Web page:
From: Jim Dabell (firstname.lastname@example.org)
Date: Sat Sep 07 2002 - 16:55:11 BST
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On Saturday 07 September 2002 2:44 pm, Simon Willison wrote:
> At 15:32 07/09/2002 +0100, you wrote:
> >I'm not sure there is a need for a central repository at all. Remember,
> >when you are pinging a blog, you are only pinging it /once/ for each
> >post you make for it.
> My reasoning for having a central repository is this: If I post a blog
> entry that links to 20 other sites the overhead of my blogging client
> making a minimum of one HTTP request for each of those entries is pretty
> huge (especiially as I'm implementing it in PHP so I'll probably have to
> wait for it to finish before seeing the "entry added" page).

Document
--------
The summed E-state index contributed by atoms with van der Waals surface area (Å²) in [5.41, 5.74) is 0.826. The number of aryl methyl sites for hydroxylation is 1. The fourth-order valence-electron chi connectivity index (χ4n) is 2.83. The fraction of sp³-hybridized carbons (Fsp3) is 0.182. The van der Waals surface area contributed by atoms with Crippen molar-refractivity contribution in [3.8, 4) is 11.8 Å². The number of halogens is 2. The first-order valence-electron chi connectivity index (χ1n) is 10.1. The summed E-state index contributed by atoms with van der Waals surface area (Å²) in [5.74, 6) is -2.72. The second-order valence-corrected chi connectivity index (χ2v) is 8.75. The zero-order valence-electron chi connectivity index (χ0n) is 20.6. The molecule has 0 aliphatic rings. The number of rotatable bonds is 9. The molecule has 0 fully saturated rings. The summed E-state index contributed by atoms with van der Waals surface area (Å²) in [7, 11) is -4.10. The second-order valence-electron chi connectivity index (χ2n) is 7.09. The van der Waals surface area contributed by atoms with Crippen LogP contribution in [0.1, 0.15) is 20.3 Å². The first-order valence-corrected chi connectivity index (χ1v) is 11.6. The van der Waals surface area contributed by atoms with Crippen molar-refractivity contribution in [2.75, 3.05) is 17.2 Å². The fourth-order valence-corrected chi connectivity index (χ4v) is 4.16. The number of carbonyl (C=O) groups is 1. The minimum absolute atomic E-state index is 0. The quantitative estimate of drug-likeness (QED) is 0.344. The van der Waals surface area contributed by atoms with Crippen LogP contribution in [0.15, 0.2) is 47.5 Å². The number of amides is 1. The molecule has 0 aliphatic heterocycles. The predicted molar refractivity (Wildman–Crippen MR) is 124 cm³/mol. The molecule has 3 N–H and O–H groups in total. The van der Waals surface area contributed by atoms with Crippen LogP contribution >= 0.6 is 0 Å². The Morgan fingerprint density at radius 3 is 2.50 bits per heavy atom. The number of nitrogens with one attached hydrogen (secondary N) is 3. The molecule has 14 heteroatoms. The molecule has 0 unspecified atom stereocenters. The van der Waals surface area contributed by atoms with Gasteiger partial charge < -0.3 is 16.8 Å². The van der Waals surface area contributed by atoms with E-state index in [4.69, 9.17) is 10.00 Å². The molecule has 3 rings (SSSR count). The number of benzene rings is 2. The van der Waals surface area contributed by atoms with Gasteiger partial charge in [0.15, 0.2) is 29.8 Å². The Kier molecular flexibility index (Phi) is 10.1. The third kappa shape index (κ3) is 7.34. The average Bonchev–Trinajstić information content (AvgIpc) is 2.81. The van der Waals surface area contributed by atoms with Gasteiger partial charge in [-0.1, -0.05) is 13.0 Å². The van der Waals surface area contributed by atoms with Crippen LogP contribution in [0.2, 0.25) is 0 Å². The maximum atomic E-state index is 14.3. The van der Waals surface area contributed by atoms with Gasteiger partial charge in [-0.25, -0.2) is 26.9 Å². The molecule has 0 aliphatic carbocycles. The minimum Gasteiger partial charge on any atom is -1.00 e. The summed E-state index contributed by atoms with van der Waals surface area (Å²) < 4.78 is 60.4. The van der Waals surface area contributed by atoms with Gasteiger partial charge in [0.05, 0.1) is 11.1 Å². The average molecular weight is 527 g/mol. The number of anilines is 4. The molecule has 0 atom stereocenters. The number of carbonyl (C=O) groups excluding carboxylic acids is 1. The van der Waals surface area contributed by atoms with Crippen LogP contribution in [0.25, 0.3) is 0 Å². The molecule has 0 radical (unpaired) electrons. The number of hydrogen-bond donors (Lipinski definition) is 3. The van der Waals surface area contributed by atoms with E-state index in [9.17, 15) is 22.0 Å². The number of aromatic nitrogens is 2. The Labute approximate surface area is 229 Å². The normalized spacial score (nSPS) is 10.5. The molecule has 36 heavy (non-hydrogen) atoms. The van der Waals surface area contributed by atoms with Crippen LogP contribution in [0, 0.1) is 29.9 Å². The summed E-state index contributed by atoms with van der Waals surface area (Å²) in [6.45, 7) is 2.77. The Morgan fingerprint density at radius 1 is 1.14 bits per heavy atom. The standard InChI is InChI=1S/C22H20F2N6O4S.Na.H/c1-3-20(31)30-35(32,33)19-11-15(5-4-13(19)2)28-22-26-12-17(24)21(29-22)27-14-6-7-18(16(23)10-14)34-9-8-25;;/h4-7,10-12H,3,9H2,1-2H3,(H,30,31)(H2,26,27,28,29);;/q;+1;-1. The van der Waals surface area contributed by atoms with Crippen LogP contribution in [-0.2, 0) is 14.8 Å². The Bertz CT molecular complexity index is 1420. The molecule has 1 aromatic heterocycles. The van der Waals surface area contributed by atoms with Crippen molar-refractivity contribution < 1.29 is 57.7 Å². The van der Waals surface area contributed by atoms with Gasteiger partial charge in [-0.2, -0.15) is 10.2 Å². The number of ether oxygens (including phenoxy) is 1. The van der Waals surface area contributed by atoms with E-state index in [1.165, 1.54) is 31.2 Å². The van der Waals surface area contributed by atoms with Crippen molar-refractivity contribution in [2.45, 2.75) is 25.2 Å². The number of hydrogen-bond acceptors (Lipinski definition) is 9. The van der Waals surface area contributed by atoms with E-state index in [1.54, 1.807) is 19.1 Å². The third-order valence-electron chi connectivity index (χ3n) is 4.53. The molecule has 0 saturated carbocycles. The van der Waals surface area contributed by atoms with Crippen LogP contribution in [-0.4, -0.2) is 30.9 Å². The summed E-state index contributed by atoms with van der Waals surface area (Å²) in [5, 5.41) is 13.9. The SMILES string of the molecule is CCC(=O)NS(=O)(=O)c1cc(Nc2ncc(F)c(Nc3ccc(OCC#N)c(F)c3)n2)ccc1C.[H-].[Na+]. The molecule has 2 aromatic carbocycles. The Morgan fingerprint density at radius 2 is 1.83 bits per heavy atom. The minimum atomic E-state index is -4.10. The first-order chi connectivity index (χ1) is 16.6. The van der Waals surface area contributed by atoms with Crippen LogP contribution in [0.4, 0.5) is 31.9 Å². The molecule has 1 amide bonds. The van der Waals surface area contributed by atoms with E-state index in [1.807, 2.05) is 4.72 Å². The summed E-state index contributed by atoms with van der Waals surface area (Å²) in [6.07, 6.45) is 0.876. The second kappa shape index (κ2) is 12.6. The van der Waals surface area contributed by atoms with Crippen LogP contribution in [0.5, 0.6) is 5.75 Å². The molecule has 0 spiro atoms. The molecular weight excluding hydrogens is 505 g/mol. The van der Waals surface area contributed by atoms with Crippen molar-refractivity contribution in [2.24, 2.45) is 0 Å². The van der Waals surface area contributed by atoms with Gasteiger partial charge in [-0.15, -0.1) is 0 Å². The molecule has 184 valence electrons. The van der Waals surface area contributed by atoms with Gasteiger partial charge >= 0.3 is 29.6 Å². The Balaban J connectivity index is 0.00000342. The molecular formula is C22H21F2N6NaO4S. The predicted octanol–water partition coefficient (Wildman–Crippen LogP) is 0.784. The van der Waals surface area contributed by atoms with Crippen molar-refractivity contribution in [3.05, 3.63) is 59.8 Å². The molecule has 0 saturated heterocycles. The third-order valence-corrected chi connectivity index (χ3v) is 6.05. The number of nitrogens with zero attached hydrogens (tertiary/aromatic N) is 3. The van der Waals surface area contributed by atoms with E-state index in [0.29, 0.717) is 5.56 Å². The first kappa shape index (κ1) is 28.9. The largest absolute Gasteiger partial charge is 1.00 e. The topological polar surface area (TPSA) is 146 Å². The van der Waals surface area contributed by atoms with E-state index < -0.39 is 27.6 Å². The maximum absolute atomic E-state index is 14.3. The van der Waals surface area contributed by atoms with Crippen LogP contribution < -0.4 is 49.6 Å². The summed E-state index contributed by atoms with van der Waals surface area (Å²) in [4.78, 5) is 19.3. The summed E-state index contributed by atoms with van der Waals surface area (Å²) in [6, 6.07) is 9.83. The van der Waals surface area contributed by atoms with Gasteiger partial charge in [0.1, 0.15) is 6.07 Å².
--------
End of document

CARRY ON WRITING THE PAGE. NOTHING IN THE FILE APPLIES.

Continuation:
Is an entry with 20 links really that common? Even if it is, surely it
would be a much better approach to do this processing *after* you have
returned the page to the client (i.e. all you do on the submitting page is
schedule an at job for a couple of minutes into the future, or put an entry
into the database for a cron job to notice).
> With a
> locally cached list of blogs that are interested in specific URLs that
> overhead is gone - all I have to do is ping the few pingback servers (if
> any) that my list tells me want pinging. A central server is therefore a
> useful addition (not a requirement mind) to the system as it acts as a
> place I can get a list of blogs from at regular intervals.
It's also a failure point. What if the cache is outdated, for example?
> I don't see the list getting that big. Realistically, how many blogs are
> we expecting to implement PingBack? I'd say less than a hundred, but if
> we're optimistic we can say less than a thousand. A thousand blogs still
> adds up to a PingBack server file of less than 200KB.
It's a handy feature in general, so I would expect support for it to be
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